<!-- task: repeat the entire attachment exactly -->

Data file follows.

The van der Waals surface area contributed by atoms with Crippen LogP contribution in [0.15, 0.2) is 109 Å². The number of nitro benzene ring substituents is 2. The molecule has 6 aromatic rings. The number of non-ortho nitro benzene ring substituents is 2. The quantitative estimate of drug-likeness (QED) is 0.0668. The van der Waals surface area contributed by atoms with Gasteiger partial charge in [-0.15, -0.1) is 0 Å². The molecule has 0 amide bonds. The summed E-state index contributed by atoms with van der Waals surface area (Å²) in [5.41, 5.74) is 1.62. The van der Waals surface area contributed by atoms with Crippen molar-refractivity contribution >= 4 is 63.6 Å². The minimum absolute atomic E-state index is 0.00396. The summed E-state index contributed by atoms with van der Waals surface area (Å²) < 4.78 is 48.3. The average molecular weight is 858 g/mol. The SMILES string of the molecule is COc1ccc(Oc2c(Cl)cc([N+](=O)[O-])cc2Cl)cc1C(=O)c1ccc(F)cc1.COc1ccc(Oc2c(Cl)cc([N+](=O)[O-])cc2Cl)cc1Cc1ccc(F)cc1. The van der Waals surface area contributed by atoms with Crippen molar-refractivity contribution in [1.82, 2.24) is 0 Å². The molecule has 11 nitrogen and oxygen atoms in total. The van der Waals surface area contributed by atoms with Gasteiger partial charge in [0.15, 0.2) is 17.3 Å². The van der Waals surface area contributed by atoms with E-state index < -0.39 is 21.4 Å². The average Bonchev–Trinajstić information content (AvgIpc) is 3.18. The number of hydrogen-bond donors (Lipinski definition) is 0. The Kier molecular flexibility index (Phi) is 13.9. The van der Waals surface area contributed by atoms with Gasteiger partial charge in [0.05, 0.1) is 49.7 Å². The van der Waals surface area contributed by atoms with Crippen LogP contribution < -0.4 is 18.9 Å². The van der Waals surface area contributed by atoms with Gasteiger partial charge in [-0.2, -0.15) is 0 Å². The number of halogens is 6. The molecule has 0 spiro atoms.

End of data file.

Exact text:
The van der Waals surface area contributed by atoms with Crippen LogP contribution in [0.15, 0.2) is 109 Å². The number of nitro benzene ring substituents is 2. The molecule has 6 aromatic rings. The number of non-ortho nitro benzene ring substituents is 2. The quantitative estimate of drug-likeness (QED) is 0.0668. The van der Waals surface area contributed by atoms with Gasteiger partial charge in [-0.15, -0.1) is 0 Å². The molecule has 0 amide bonds. The summed E-state index contributed by atoms with van der Waals surface area (Å²) in [5.41, 5.74) is 1.62. The van der Waals surface area contributed by atoms with Crippen molar-refractivity contribution >= 4 is 63.6 Å². The minimum absolute atomic E-state index is 0.00396. The summed E-state index contributed by atoms with van der Waals surface area (Å²) < 4.78 is 48.3. The average molecular weight is 858 g/mol. The SMILES string of the molecule is COc1ccc(Oc2c(Cl)cc([N+](=O)[O-])cc2Cl)cc1C(=O)c1ccc(F)cc1.COc1ccc(Oc2c(Cl)cc([N+](=O)[O-])cc2Cl)cc1Cc1ccc(F)cc1. The van der Waals surface area contributed by atoms with Crippen molar-refractivity contribution in [1.82, 2.24) is 0 Å². The molecule has 11 nitrogen and oxygen atoms in total. The van der Waals surface area contributed by atoms with Gasteiger partial charge in [0.15, 0.2) is 17.3 Å². The van der Waals surface area contributed by atoms with E-state index < -0.39 is 21.4 Å². The average Bonchev–Trinajstić information content (AvgIpc) is 3.18. The number of hydrogen-bond donors (Lipinski definition) is 0. The Kier molecular flexibility index (Phi) is 13.9. The van der Waals surface area contributed by atoms with Gasteiger partial charge in [0.05, 0.1) is 49.7 Å². The van der Waals surface area contributed by atoms with Crippen LogP contribution < -0.4 is 18.9 Å². The van der Waals surface area contributed by atoms with Gasteiger partial charge in [-0.2, -0.15) is 0 Å². The number of halogens is 6. The molecule has 0 spiro atoms.